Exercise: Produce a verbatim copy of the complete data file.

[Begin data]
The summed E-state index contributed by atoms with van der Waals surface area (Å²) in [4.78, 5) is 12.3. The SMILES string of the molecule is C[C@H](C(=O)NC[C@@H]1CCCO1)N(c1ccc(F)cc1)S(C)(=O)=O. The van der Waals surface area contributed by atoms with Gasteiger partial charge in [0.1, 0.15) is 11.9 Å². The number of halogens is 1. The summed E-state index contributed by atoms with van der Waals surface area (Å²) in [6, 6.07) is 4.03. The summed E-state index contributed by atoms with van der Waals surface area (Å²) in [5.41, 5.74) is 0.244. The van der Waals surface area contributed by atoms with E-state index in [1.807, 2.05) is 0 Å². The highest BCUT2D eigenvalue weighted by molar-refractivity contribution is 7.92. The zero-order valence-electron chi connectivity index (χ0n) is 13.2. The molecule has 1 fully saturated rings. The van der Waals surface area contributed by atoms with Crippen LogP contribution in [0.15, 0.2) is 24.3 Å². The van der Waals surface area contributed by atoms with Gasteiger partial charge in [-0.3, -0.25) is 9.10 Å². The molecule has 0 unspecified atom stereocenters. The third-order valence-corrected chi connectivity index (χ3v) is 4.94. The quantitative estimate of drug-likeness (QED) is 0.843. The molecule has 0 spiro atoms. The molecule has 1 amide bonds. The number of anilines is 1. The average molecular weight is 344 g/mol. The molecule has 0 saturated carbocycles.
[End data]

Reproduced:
The summed E-state index contributed by atoms with van der Waals surface area (Å²) in [4.78, 5) is 12.3. The SMILES string of the molecule is C[C@H](C(=O)NC[C@@H]1CCCO1)N(c1ccc(F)cc1)S(C)(=O)=O. The van der Waals surface area contributed by atoms with Gasteiger partial charge in [0.1, 0.15) is 11.9 Å². The number of halogens is 1. The summed E-state index contributed by atoms with van der Waals surface area (Å²) in [6, 6.07) is 4.03. The summed E-state index contributed by atoms with van der Waals surface area (Å²) in [5.41, 5.74) is 0.244. The van der Waals surface area contributed by atoms with E-state index in [1.807, 2.05) is 0 Å². The highest BCUT2D eigenvalue weighted by molar-refractivity contribution is 7.92. The zero-order valence-electron chi connectivity index (χ0n) is 13.2. The molecule has 1 fully saturated rings. The van der Waals surface area contributed by atoms with Crippen LogP contribution in [0.15, 0.2) is 24.3 Å². The van der Waals surface area contributed by atoms with Gasteiger partial charge in [-0.3, -0.25) is 9.10 Å². The molecule has 0 unspecified atom stereocenters. The third-order valence-corrected chi connectivity index (χ3v) is 4.94. The quantitative estimate of drug-likeness (QED) is 0.843. The molecule has 0 spiro atoms. The molecule has 1 amide bonds. The number of anilines is 1. The average molecular weight is 344 g/mol. The molecule has 0 saturated carbocycles.